She blinded me with scienceAnd failed me in biology
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Where’s My Immigration Prediction Model?
By Scott Adams
If scientists can make climate prediction models that are reliable (or so they tell us), why can’t they do the same with Muslim immigration predictions?
Predicting the average temperature on Earth ten years from now is hard. There are too many variables. But predicting the outcome of immigration policies probably involves far fewer variables. All we need to do is look at other countries that experienced lots of Muslim immigration and subtract out the countries that reversed the trend with military force, because I assume we wouldn’t see any of that in the United States, especially if the immigrants are legal.
A good immigration prediction model would find the “tipping point” where the percentage of Islamic population nearly guarantees the entire country will become Muslim in the long run. Is that 10% or 65%? I have no idea.
Islam is the world’s fastest-growing religion. Birth rates are high, followers are motivated, and the system is hard to leave once you are in it. If any country in the world allowed unlimited immigration forever, that country would likely become Islamic in the long run, although it might take a few hundred years. But no country allows unlimited immigration, so that isn’t a realistic scenario.
A realistic scenario is what the United States and much of Europe are experiencing. We have to decide the rate and type of immigration that will be good for the country. But if we don’t know where the tipping point is, how can we make informed decisions?
My provocative thought for today is that the pro-immigration people and the anti-immigration people are actually on the same side and don’t know it because no one has made an immigration prediction model. For this claim, I will exclude the extremes on both sides, so subtract out the true open-border globalist on the left and the pure racists on the right. We’ll focus on the sensible middle that wants some degree of immigration while maintaining the good parts of the existing culture. But how does either side decide how much is the right amount of Muslim immigration, and how much is too much? Where’s my immigration prediction model?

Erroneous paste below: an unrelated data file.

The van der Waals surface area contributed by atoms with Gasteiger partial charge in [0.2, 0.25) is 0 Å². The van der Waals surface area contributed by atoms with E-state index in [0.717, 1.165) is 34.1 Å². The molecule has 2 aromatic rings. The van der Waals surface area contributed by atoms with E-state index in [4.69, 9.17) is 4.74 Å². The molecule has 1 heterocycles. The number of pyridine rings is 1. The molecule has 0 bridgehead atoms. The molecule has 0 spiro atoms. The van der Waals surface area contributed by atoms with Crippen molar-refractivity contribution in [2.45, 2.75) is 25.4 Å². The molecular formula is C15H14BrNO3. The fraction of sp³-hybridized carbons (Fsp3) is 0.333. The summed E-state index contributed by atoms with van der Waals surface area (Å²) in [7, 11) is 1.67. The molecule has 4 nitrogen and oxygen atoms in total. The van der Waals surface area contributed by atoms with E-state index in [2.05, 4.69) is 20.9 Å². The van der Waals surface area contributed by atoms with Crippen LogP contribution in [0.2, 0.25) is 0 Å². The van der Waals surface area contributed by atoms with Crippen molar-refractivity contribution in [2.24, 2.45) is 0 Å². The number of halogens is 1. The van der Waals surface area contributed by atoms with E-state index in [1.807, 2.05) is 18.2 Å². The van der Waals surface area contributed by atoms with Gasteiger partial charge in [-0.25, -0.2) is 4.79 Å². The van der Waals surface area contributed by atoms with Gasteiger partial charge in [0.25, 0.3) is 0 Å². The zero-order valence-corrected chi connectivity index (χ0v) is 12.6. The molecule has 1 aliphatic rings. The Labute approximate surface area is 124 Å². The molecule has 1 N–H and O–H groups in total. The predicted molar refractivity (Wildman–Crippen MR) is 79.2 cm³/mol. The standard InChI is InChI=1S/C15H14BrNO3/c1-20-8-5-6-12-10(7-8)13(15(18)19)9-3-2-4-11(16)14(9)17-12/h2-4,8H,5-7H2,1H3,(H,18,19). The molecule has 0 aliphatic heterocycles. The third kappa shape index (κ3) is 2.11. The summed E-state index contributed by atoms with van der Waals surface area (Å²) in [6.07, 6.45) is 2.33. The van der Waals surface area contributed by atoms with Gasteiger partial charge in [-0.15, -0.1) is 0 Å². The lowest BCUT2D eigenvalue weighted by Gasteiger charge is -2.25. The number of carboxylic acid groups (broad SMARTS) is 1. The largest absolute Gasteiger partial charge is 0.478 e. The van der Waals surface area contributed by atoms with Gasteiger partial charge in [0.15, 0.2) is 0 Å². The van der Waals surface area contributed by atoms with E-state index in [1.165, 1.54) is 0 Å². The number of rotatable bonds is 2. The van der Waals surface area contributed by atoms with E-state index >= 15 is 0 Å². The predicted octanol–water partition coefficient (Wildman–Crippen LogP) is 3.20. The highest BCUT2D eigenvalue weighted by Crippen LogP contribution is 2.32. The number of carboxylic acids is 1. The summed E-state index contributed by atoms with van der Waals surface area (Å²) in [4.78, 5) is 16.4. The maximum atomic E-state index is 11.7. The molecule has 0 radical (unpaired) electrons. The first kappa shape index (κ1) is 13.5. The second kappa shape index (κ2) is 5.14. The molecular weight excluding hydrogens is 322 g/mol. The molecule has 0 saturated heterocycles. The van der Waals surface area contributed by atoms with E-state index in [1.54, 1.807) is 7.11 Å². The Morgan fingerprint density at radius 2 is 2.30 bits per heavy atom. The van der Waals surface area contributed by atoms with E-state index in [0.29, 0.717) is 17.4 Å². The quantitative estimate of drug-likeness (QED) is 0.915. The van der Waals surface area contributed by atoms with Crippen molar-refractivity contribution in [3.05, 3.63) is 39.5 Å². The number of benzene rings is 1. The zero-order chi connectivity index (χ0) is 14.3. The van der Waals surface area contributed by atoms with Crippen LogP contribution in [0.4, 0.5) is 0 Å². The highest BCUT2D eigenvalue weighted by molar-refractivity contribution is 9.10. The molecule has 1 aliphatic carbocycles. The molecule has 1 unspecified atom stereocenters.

Suppose I said to you that 20% Islamic population will guarantee that eventually – perhaps in a hundred years or more – the country will have a dominant Islamic culture, with all that implies for women and the LGBTQ community.
I don’t know if having 20% Muslim citizens is anywhere near the tipping point. But consider that gays represent perhaps 10% of the country, and that was enough to change laws. Consider that the United States is strongly pro-Israel while the Jewish population of the United States is under 2%. The size of the minority seems less important than their level of motivation. Muslims appear to be motivated.
The weird thing about the immigration issue is that the only people with coherent opinions are the ones on the extremes. The racists on the right are [?!] repugnant, but their opinions are coherent, given their preferences and priorities. Likewise, the open-border globalists have an approach that you might find impractical and dangerous, but it is a coherent philosophy, and easy to understand.
The people who don’t have coherent opinions on Muslim immigration are the so-called reasonable people in the middle. It is nonsense to argue about whether our Muslim immigration policies are good or bad without the benefit of knowing where the tipping point is, if such a thing even exists. My guess is that the pro-immigration people and the anti-immigration people would agree we shouldn’t go past the tipping point. But if neither side knows where the tipping point is, you can’t call the opinion on either side sensible.
So that’s where we are on this issue: The extremists on both sides are repugnant and/or stupid. But they are the only ones with policy preferences that are rational – based on their priorities of course, not yours. The so-called sensible people in the middle (including me) have opinions that are effectively nonsense because we don’t know where the tipping point is.
From Scott Adam’s Blog (May 8, 2017)
From Scott Adam’s Blog (May 8, 2017)